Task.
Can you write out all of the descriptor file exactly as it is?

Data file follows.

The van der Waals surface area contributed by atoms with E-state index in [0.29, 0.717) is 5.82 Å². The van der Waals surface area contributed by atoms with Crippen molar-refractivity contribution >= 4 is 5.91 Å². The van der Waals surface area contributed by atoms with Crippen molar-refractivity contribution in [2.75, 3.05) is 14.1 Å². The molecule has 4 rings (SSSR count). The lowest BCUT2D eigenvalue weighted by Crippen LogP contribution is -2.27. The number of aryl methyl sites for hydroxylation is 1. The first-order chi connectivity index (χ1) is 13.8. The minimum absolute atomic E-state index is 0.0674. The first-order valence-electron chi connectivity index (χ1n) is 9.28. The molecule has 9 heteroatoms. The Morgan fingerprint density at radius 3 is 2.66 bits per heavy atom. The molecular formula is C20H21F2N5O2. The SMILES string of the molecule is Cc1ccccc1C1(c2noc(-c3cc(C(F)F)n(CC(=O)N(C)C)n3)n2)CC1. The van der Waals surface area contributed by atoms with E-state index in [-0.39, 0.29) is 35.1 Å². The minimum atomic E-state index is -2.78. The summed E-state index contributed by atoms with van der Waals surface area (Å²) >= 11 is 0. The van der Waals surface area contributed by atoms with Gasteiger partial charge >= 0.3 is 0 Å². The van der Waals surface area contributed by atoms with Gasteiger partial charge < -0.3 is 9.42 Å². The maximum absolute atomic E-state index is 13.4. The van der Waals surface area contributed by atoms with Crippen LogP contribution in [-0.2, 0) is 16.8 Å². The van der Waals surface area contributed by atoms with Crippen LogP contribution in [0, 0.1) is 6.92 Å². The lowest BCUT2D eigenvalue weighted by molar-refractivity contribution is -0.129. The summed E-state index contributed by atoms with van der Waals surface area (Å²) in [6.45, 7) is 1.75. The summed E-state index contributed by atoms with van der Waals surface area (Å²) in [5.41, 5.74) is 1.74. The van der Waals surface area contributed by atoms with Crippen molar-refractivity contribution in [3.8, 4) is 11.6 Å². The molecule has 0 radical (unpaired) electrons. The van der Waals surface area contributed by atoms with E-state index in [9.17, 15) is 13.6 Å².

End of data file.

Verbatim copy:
The van der Waals surface area contributed by atoms with E-state index in [0.29, 0.717) is 5.82 Å². The van der Waals surface area contributed by atoms with Crippen molar-refractivity contribution >= 4 is 5.91 Å². The van der Waals surface area contributed by atoms with Crippen molar-refractivity contribution in [2.75, 3.05) is 14.1 Å². The molecule has 4 rings (SSSR count). The lowest BCUT2D eigenvalue weighted by Crippen LogP contribution is -2.27. The number of aryl methyl sites for hydroxylation is 1. The first-order chi connectivity index (χ1) is 13.8. The minimum absolute atomic E-state index is 0.0674. The first-order valence-electron chi connectivity index (χ1n) is 9.28. The molecule has 9 heteroatoms. The Morgan fingerprint density at radius 3 is 2.66 bits per heavy atom. The molecular formula is C20H21F2N5O2. The SMILES string of the molecule is Cc1ccccc1C1(c2noc(-c3cc(C(F)F)n(CC(=O)N(C)C)n3)n2)CC1. The van der Waals surface area contributed by atoms with E-state index in [-0.39, 0.29) is 35.1 Å². The minimum atomic E-state index is -2.78. The summed E-state index contributed by atoms with van der Waals surface area (Å²) >= 11 is 0. The van der Waals surface area contributed by atoms with Gasteiger partial charge >= 0.3 is 0 Å². The van der Waals surface area contributed by atoms with Gasteiger partial charge < -0.3 is 9.42 Å². The maximum absolute atomic E-state index is 13.4. The van der Waals surface area contributed by atoms with Crippen LogP contribution in [-0.2, 0) is 16.8 Å². The van der Waals surface area contributed by atoms with Crippen LogP contribution in [0, 0.1) is 6.92 Å². The lowest BCUT2D eigenvalue weighted by molar-refractivity contribution is -0.129. The summed E-state index contributed by atoms with van der Waals surface area (Å²) in [6.45, 7) is 1.75. The summed E-state index contributed by atoms with van der Waals surface area (Å²) in [5.41, 5.74) is 1.74. The van der Waals surface area contributed by atoms with Crippen molar-refractivity contribution in [3.8, 4) is 11.6 Å². The molecule has 0 radical (unpaired) electrons. The van der Waals surface area contributed by atoms with E-state index in [9.17, 15) is 13.6 Å².